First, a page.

(Photo by me, August 2003)
You guys don't know just how much of a treat this was. Dave is such a legend in punk rock circles and also one of the nicest, most down to earth people I've had the pleasure of knowing. I'll quit before my gushing gets too out of hand, but Dave is seriously the best. I might just run this as a slightly edited down Q & A because I don't think I can make what he said any better.
Bill: Down By Law just completed a tour of South America. How did that end up coming about? Before the tour and the warm up show in Florida how long had it been since DBL played any shows?
Dave: It was really a great time. We had played twice in South America, in 1999 and 2000, and really loved the people we met there, and the shows, and the countries and cities. There's a special connection between Brazil and Argentina and DBL. A good friend of ours, Andre from Nitrominds (a really cool band in Brazil) got a promoter down there who was anxious to bring the band back to get in touch with us, and everything came together.
It had been a while -- several years -- since DBL had done a proper tour, although we'd done a couple of one-off festivals in the interim. To be honest, it's pretty hard to coordinate everything, so tours are fairly rare at this point. But, it's kind of cool that when DBL tours now, it's a special thing, and hopefully people will be excited to see it.
Bill: Is the rhythm section used on the South American tour the permanent lineup from now on? Off the top of your head, is it possible to do a total count of ex-members of Down By Law?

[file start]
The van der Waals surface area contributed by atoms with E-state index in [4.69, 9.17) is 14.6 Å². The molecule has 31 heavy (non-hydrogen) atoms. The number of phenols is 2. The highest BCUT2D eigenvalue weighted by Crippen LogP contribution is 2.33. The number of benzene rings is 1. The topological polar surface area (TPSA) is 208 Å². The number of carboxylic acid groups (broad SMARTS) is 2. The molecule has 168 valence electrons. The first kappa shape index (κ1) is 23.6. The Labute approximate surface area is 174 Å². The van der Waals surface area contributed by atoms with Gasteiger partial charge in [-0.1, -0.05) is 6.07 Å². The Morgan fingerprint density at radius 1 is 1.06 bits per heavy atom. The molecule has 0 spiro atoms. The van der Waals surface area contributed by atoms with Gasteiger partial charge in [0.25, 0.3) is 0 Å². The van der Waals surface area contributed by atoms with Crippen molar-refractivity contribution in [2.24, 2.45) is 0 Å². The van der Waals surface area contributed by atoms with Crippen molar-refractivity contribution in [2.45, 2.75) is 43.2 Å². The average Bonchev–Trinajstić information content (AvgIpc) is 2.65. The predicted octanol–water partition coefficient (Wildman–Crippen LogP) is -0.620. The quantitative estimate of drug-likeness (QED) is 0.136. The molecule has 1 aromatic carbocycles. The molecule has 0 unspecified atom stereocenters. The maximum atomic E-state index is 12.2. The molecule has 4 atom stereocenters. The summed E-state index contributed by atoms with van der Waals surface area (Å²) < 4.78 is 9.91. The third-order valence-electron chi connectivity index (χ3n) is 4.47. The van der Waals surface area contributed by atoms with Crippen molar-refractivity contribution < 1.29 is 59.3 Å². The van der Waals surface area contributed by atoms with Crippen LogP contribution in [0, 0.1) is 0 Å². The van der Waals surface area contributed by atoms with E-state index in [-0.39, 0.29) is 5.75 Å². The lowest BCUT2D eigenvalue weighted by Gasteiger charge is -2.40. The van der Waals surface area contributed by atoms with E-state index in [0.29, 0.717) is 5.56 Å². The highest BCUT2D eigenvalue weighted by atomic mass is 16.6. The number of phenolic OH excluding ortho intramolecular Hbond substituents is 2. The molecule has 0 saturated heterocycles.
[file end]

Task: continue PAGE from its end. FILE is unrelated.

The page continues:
Dave: Oh man, that's funny as hell. Off the top of my head ... no, no way. Can't do it. I will say that I've been really blessed to work with some amazing musicians over the years, and I value them as friends and artists. You know, bands are tough to stay in -- that's why most of them, even the uberhuge bands on major labels -- don't stay together. But it's great to have the opportunity to be creative and make music together, for whatever amount of time it ends up being. I kind of view every player in DBL as a permanent part of the family. For the current lineup, I hope so -- we played pretty damned tight every night, and that feeling of being a musical fist that I love so much -- that feeling was there. Kevin and Jack played on the newest DBL songs, one of which is "Bullets," which might be one of the best DBL songs. So we'll see how everyone is feeling when we do the next thing, which right now is apparently recording in the early fall.
Bill: I recently read online that you’re working on a new record to be released on Jailhouse Records. Can you give any more information or possibly even a timeframe for its release? How did you get hooked up with Jailhouse initially? Will the new album’s title be smashed into one word?